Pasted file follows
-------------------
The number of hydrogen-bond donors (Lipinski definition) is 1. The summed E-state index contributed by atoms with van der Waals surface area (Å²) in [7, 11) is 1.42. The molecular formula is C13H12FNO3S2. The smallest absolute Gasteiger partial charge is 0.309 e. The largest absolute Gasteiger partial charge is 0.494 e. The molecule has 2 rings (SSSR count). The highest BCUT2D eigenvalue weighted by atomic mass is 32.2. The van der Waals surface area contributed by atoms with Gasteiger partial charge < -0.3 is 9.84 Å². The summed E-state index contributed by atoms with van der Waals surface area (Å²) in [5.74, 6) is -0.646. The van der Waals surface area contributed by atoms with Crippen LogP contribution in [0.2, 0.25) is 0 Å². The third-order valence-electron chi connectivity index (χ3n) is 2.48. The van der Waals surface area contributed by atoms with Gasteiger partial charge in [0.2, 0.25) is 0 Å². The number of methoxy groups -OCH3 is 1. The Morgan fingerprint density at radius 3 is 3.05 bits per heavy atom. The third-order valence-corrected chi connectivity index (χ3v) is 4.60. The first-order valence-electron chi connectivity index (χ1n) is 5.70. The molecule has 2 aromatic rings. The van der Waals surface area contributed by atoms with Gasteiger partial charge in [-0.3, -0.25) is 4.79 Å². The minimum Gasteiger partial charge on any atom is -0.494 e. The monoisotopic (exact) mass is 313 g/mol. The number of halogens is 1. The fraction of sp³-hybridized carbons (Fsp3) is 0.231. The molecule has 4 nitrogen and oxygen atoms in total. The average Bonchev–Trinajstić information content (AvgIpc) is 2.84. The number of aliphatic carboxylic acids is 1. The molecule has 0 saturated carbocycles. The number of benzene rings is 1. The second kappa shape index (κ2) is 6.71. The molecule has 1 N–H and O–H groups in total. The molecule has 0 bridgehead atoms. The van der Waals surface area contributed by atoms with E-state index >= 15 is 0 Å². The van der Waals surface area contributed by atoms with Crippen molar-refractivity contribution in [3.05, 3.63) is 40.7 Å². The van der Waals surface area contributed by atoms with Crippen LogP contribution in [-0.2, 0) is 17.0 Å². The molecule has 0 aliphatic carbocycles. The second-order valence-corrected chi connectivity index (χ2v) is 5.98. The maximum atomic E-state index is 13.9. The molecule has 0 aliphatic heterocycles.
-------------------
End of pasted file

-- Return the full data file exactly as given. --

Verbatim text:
The number of hydrogen-bond donors (Lipinski definition) is 1. The summed E-state index contributed by atoms with van der Waals surface area (Å²) in [7, 11) is 1.42. The molecular formula is C13H12FNO3S2. The smallest absolute Gasteiger partial charge is 0.309 e. The largest absolute Gasteiger partial charge is 0.494 e. The molecule has 2 rings (SSSR count). The highest BCUT2D eigenvalue weighted by atomic mass is 32.2. The van der Waals surface area contributed by atoms with Gasteiger partial charge < -0.3 is 9.84 Å². The summed E-state index contributed by atoms with van der Waals surface area (Å²) in [5.74, 6) is -0.646. The van der Waals surface area contributed by atoms with Crippen LogP contribution in [0.2, 0.25) is 0 Å². The third-order valence-electron chi connectivity index (χ3n) is 2.48. The van der Waals surface area contributed by atoms with Gasteiger partial charge in [0.2, 0.25) is 0 Å². The number of methoxy groups -OCH3 is 1. The Morgan fingerprint density at radius 3 is 3.05 bits per heavy atom. The third-order valence-corrected chi connectivity index (χ3v) is 4.60. The first-order valence-electron chi connectivity index (χ1n) is 5.70. The molecule has 2 aromatic rings. The van der Waals surface area contributed by atoms with Gasteiger partial charge in [-0.3, -0.25) is 4.79 Å². The minimum Gasteiger partial charge on any atom is -0.494 e. The monoisotopic (exact) mass is 313 g/mol. The number of halogens is 1. The fraction of sp³-hybridized carbons (Fsp3) is 0.231. The molecule has 4 nitrogen and oxygen atoms in total. The average Bonchev–Trinajstić information content (AvgIpc) is 2.84. The number of aliphatic carboxylic acids is 1. The molecule has 0 saturated carbocycles. The number of benzene rings is 1. The second kappa shape index (κ2) is 6.71. The molecule has 1 N–H and O–H groups in total. The molecule has 0 bridgehead atoms. The van der Waals surface area contributed by atoms with E-state index >= 15 is 0 Å². The van der Waals surface area contributed by atoms with Crippen molar-refractivity contribution in [3.05, 3.63) is 40.7 Å². The van der Waals surface area contributed by atoms with Crippen LogP contribution in [-0.2, 0) is 17.0 Å². The molecule has 0 aliphatic carbocycles. The second-order valence-corrected chi connectivity index (χ2v) is 5.98. The maximum atomic E-state index is 13.9. The molecule has 0 aliphatic heterocycles.